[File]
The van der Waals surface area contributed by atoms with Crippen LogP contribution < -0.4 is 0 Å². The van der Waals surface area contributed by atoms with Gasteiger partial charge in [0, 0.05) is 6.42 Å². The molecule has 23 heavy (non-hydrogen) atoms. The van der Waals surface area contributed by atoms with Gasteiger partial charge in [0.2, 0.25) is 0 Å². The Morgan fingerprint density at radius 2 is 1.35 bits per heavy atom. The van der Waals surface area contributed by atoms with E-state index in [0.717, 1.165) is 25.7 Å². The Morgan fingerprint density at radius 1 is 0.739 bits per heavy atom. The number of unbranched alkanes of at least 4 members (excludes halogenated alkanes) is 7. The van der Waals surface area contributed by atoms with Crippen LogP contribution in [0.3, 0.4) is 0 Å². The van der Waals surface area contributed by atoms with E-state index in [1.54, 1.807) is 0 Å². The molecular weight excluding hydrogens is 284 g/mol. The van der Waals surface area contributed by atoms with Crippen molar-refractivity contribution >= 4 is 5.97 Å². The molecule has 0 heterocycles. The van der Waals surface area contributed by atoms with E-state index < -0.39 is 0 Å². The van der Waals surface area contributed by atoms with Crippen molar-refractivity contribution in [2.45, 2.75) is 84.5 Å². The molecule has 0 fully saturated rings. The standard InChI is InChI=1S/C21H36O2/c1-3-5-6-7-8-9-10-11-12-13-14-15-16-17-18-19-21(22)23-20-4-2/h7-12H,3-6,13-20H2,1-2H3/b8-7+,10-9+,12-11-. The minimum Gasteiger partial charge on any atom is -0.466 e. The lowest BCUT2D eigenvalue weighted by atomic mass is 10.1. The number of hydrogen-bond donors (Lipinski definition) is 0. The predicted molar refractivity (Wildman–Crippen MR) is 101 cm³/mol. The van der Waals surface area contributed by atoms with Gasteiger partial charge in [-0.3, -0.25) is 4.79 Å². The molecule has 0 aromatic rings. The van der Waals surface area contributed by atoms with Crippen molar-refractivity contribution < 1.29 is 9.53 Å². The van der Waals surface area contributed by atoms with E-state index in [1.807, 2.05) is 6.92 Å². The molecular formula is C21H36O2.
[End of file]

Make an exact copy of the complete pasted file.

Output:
The van der Waals surface area contributed by atoms with Crippen LogP contribution < -0.4 is 0 Å². The van der Waals surface area contributed by atoms with Gasteiger partial charge in [0, 0.05) is 6.42 Å². The molecule has 23 heavy (non-hydrogen) atoms. The van der Waals surface area contributed by atoms with Gasteiger partial charge in [0.2, 0.25) is 0 Å². The Morgan fingerprint density at radius 2 is 1.35 bits per heavy atom. The van der Waals surface area contributed by atoms with E-state index in [0.717, 1.165) is 25.7 Å². The Morgan fingerprint density at radius 1 is 0.739 bits per heavy atom. The number of unbranched alkanes of at least 4 members (excludes halogenated alkanes) is 7. The van der Waals surface area contributed by atoms with Crippen LogP contribution in [0.3, 0.4) is 0 Å². The van der Waals surface area contributed by atoms with E-state index in [1.54, 1.807) is 0 Å². The molecular weight excluding hydrogens is 284 g/mol. The van der Waals surface area contributed by atoms with Crippen molar-refractivity contribution >= 4 is 5.97 Å². The molecule has 0 heterocycles. The van der Waals surface area contributed by atoms with E-state index < -0.39 is 0 Å². The van der Waals surface area contributed by atoms with Crippen molar-refractivity contribution in [2.45, 2.75) is 84.5 Å². The molecule has 0 fully saturated rings. The standard InChI is InChI=1S/C21H36O2/c1-3-5-6-7-8-9-10-11-12-13-14-15-16-17-18-19-21(22)23-20-4-2/h7-12H,3-6,13-20H2,1-2H3/b8-7+,10-9+,12-11-. The minimum Gasteiger partial charge on any atom is -0.466 e. The lowest BCUT2D eigenvalue weighted by atomic mass is 10.1. The number of hydrogen-bond donors (Lipinski definition) is 0. The predicted molar refractivity (Wildman–Crippen MR) is 101 cm³/mol. The van der Waals surface area contributed by atoms with Gasteiger partial charge in [-0.3, -0.25) is 4.79 Å². The molecule has 0 aromatic rings. The van der Waals surface area contributed by atoms with Crippen molar-refractivity contribution < 1.29 is 9.53 Å². The van der Waals surface area contributed by atoms with E-state index in [1.807, 2.05) is 6.92 Å². The molecular formula is C21H36O2.